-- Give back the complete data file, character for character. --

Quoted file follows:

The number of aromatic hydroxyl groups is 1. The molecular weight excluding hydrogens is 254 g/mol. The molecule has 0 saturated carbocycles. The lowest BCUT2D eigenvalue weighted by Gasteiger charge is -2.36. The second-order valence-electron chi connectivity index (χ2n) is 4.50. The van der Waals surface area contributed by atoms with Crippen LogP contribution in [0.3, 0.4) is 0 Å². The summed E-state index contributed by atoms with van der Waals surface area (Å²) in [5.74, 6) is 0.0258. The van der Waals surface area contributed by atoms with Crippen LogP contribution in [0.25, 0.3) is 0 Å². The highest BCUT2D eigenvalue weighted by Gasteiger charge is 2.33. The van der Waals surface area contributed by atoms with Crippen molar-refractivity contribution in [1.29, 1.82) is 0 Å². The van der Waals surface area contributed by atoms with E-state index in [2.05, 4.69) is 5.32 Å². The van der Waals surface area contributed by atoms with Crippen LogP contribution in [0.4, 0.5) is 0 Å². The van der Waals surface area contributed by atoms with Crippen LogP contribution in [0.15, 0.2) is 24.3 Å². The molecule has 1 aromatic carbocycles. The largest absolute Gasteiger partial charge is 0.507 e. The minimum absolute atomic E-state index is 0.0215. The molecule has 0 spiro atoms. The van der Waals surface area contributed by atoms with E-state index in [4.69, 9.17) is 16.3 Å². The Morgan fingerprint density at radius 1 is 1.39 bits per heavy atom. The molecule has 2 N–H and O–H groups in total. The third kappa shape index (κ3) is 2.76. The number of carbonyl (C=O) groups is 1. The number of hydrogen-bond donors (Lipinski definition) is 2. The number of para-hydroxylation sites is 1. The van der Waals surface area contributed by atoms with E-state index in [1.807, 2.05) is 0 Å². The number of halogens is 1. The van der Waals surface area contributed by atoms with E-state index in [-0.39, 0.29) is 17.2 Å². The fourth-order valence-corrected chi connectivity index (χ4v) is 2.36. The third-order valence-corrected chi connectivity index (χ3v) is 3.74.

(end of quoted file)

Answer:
The number of aromatic hydroxyl groups is 1. The molecular weight excluding hydrogens is 254 g/mol. The molecule has 0 saturated carbocycles. The lowest BCUT2D eigenvalue weighted by Gasteiger charge is -2.36. The second-order valence-electron chi connectivity index (χ2n) is 4.50. The van der Waals surface area contributed by atoms with Crippen LogP contribution in [0.3, 0.4) is 0 Å². The summed E-state index contributed by atoms with van der Waals surface area (Å²) in [5.74, 6) is 0.0258. The van der Waals surface area contributed by atoms with Crippen LogP contribution in [0.25, 0.3) is 0 Å². The highest BCUT2D eigenvalue weighted by Gasteiger charge is 2.33. The van der Waals surface area contributed by atoms with Crippen molar-refractivity contribution in [1.29, 1.82) is 0 Å². The van der Waals surface area contributed by atoms with E-state index in [2.05, 4.69) is 5.32 Å². The van der Waals surface area contributed by atoms with Crippen LogP contribution in [0.4, 0.5) is 0 Å². The van der Waals surface area contributed by atoms with Crippen LogP contribution in [0.15, 0.2) is 24.3 Å². The molecule has 1 aromatic carbocycles. The largest absolute Gasteiger partial charge is 0.507 e. The minimum absolute atomic E-state index is 0.0215. The molecule has 0 spiro atoms. The van der Waals surface area contributed by atoms with E-state index in [4.69, 9.17) is 16.3 Å². The Morgan fingerprint density at radius 1 is 1.39 bits per heavy atom. The molecule has 2 N–H and O–H groups in total. The third kappa shape index (κ3) is 2.76. The number of carbonyl (C=O) groups is 1. The number of hydrogen-bond donors (Lipinski definition) is 2. The number of para-hydroxylation sites is 1. The van der Waals surface area contributed by atoms with E-state index in [1.807, 2.05) is 0 Å². The number of halogens is 1. The van der Waals surface area contributed by atoms with E-state index in [-0.39, 0.29) is 17.2 Å². The fourth-order valence-corrected chi connectivity index (χ4v) is 2.36. The third-order valence-corrected chi connectivity index (χ3v) is 3.74.